Randy McCown hurt for his brother, Luke, as he watched the Jacksonville Jaguars quarterback throw four interceptions against the New York Jets on Sunday.
But as a former quarterback himself, Randy was able to add a unique perspective to what happened to Luke.
“If you’re going to play quarterback for any length of time, you’ve had that game,” Randy said Monday at the Tyler/Smith County Texas A&M Club Golf Tournament at Hollytree Country Club. "I had that game against Penn State in ’99 my senior year. My last game as an Aggie I went out throwing four interceptions, so I know what it’s like.”
Randy’s forgettable outing came in the Alamo Bowl in San Antonio while facing a fierce Penn State defense led by defensive end Courtney Brown and linebacker LaVar Arrington, the top two picks in the 2000 NFL draft. That team also had linebacker Brandon Short, who was drafted in the fourth round.
“Between those three guys, it made for a fun day,” McCown said, sarcastically.
While watching his brother get benched early in the fourth quarter, what hurt Randy the most was knowing the time and effort Luke put into coming back from injury to get another shot at starting in the NFL.
“(He) was totally prepared,” Randy said. “It’s no different than a pitcher, some days you just can’t throw a strike. Then when you put it against a great defense, then it really looks bad.”
Randy talked to his brother Monday morning and said no decision had been made on who would start the Jaguars’ next game. Blaine Gabbert, the 10th overall pick in the 2011 draft, made his NFL debut once Luke was pulled -- one week after McCown had guided the Jaguars to a season-opening win over the Tennessee Titans with no interceptions.
“They made Luke the starter for a reason and they’re not out of the playoffs,” Randy said. “Even if they go with Gabbert, chances are he’s going to have more than one bad game the rest of this year. You can’t make a knee-jerk reaction. Now if he has two bad games in a row, then it’s a different story. I’m partial, but it’s highly unlikely that Luke will have two bad games like that in a row.”
Randy McCown was joined at Hollytree by other former A&M standouts Terrence Murphy (football), Rich Coady (football), Mike Bellar (football), Brodie Greene (baseball) and Rob Trimble (baseball).
Greene, a 2006 Bullard graduate, just completed his first full season in the minor leagues as a member of the Cincinnati Reds organization.
He played in 126 games with the Bakersfield Blaze of the Class A Advanced California League, hitting .287 with 14 home runs and 79 RBIs. As part of the September call-ups, Greene played the final five games with the Double-A Carolina Mudcats of the Southern League.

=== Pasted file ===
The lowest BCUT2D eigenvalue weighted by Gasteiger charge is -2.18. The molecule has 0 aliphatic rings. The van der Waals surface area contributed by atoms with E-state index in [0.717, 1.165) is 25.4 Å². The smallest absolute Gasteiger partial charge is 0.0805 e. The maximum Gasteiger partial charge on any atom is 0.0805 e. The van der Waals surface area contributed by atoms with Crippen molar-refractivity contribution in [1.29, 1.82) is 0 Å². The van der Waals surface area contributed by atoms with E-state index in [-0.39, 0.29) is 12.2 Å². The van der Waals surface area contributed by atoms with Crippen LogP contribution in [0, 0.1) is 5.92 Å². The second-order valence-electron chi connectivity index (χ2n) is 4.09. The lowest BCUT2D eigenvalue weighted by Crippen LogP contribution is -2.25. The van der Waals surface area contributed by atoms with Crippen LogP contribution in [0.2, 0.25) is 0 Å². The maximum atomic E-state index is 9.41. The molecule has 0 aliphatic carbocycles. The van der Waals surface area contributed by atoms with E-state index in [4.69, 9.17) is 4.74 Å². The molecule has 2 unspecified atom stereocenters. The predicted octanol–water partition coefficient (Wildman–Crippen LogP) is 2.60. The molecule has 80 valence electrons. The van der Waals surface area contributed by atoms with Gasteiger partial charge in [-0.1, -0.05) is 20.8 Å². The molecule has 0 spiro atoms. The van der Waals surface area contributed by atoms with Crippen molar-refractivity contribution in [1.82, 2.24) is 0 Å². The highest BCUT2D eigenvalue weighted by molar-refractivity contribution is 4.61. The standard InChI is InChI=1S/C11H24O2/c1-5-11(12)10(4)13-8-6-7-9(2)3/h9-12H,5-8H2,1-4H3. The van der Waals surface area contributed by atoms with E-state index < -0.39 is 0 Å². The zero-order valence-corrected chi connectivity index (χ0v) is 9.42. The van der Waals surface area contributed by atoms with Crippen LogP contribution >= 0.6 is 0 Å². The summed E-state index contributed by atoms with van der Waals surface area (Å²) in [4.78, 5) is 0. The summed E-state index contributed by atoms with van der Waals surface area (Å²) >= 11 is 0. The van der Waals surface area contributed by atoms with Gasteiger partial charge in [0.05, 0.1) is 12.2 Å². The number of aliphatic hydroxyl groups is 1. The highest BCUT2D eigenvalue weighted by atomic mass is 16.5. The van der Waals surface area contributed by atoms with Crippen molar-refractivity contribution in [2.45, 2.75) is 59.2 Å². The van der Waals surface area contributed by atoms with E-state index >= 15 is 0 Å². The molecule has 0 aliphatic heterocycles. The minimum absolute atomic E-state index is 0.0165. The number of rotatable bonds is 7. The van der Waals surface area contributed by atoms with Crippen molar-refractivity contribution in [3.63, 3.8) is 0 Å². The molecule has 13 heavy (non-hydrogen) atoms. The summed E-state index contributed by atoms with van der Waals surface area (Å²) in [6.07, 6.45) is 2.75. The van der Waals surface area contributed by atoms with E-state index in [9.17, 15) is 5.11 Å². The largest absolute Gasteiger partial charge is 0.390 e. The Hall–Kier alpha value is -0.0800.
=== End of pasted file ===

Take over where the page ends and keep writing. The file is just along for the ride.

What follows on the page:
It was a quick cross-country trip.
“One day you show up to the field in California and get told you’re going to Double A. I came out of the game about the fifth inning and packed my bags,” Greene said. “The shuttle left from Bakersfield at 3 in the morning and drove to (Los Angeles), got on a flight (L.A. to Houston and then Houston to Raleigh-Durham) and I pinch-hit in about the seventh inning that night. It was a long day.”
Greene’s goal is to begin next spring training at Double A. He will report to the Arizona Fall League next week. He would prefer to play second base after moving there from shortstop during the season, but Greene may get put at third base, he said.
Both McCown and Greene like the impending move of Texas A&M to the Southeastern Conference.
“I think it’s going to be good for recruiting,” Greene said. “A lot of kids want to be in that conference because it’s such a powerhouse. A&M’s on the uprise. They’ve won (recent championships) in baseball, and football is on the turnaround. With the new (baseball) stadium being built -- the $24 million renovation -- I think it’s going to bring in a lot of recruits because they will be up there with the LSUs and the Arkansas’.”
McCown likes the fact A&M was proactive during a time when college football appears to be moving toward the “super conferences.” He said the SEC should be considered the top super conference.
As for the annual Aggie-Longhorn football game, that run may end for the short term.
“For years and years, whether it was Thanksgiving or the Friday after, you were going to watch the A&M-Texas game,” McCown said. “In the short term it may fizzle out just because of the emotions involved and hurt feelings … but I think when it’s all said and done they’ll bring it back because it’s such a good thing for the state.”